It is a vital contributor to Scotland’s economy and provides jobs for more than 200,000 people and nearly nine per cent of the country's employment rate, but the tourism industry has been hit hard by the coronavirus lockdown with holidays and bookings being cancelled.

Many people in the tourism sector are self-employed and have found their source of income virtually cut off overnight. However, there is hope on the horizon as a leading university professor is optimistic the industry will pick up when restrictions ease and says the key lies in the domestic market which could see Scots reconnecting with their homeland.

Professor John Lennon, Director of the Moffat Centre for Travel and Tourism at Glasgow Caledonian University, said: “Scotland is incredibly dependent on domestic tourism which is the UK – Scotland, England, Northern Ireland and Wales. 15.5 million visitors came to Scotland in 2019 and 12million of them were from the domestic market largely Scotland itself and England. So we are very dependent on domestic visitation much more than other countries. Let's not forget how important it is to the economy as tourism is worth five per cent, £6.6billion, of Scotland's gross domestic product.”

While tourism-based businesses have had to take measures to protect themselves during this crisis, Professor Lennon is confident Scotland will benefit when people are allowed to travel again.

“I am certain when the green light goes for travel and moving around, given the restrictions that there will still be in other parts of the world with problems with air connectivity, the international market recovery will be a more slow and staggered fashion,” he added.

“What is good for Scotland is that we are very well established as a domestic destination already. Another thing is that a lot of people in the UK live in highly urbanised areas. Most of the restrictions placed on personal travel and behaviour look to be lengthening every time I listen to a broadcast which suggests to a degree a that when we do reconnect with family and friends again that will be a big affair.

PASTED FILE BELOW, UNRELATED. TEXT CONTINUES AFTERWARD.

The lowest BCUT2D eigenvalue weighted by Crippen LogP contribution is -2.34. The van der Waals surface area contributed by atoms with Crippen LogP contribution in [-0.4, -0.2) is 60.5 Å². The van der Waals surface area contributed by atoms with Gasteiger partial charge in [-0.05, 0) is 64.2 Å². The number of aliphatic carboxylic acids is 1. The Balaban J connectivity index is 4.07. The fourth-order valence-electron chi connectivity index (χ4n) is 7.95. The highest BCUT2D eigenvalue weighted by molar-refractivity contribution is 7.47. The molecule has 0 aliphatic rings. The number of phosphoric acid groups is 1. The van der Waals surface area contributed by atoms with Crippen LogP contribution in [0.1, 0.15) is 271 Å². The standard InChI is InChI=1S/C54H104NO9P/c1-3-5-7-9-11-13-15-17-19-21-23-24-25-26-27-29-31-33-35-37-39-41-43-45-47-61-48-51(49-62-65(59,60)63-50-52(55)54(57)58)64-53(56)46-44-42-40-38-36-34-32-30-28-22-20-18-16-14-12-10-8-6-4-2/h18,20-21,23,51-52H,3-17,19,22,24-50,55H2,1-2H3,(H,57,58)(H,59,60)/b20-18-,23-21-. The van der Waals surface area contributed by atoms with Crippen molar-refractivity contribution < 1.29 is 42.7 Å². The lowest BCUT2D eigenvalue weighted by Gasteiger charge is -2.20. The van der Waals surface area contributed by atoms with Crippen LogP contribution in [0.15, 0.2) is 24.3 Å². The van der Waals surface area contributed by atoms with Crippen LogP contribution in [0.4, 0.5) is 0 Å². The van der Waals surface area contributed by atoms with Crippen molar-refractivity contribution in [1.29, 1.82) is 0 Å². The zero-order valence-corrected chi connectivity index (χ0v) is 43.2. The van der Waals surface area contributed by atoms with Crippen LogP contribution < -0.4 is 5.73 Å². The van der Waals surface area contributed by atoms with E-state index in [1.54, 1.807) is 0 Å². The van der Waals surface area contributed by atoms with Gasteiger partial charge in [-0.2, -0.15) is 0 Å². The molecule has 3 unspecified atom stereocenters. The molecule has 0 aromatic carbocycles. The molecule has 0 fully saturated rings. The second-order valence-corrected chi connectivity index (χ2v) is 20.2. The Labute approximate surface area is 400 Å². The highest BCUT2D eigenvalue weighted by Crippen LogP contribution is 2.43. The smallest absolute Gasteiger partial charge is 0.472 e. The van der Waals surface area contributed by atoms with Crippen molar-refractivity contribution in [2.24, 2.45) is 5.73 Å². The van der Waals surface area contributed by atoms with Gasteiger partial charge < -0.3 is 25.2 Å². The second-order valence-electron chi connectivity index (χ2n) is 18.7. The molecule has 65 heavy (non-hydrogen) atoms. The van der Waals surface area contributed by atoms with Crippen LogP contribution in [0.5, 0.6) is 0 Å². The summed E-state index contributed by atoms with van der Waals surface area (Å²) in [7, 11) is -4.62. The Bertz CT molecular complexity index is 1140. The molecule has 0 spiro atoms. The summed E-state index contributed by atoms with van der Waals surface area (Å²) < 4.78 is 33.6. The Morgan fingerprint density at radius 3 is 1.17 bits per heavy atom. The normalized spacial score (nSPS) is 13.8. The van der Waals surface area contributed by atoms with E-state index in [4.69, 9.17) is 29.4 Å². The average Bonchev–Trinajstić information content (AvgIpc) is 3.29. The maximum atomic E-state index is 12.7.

“And what we offer in Scotland is that combination of great cities and great urban centres of tourism such as Edinburgh and Glasgow, but within 45 to 60 minutes can be out relatively remote countryside.

“With such large areas to discover, what really is the beauty of the Scottish product is its proximity to coasts, lakes, highlands and islands and rural back drops.”

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With vulnerable people being told to isolate for 12 weeks, and restrictions being placed on activity which is non-essential, it is not known when the population can move freely again. And with major events such as the Edinburgh festivals in August and the COP26 summit in Glasgow in November being postponed, it could be sometime before life returns to normal.

Professor Lennon believes there can still be a degree of recovery for tourism after lockdown but it could be later in the year.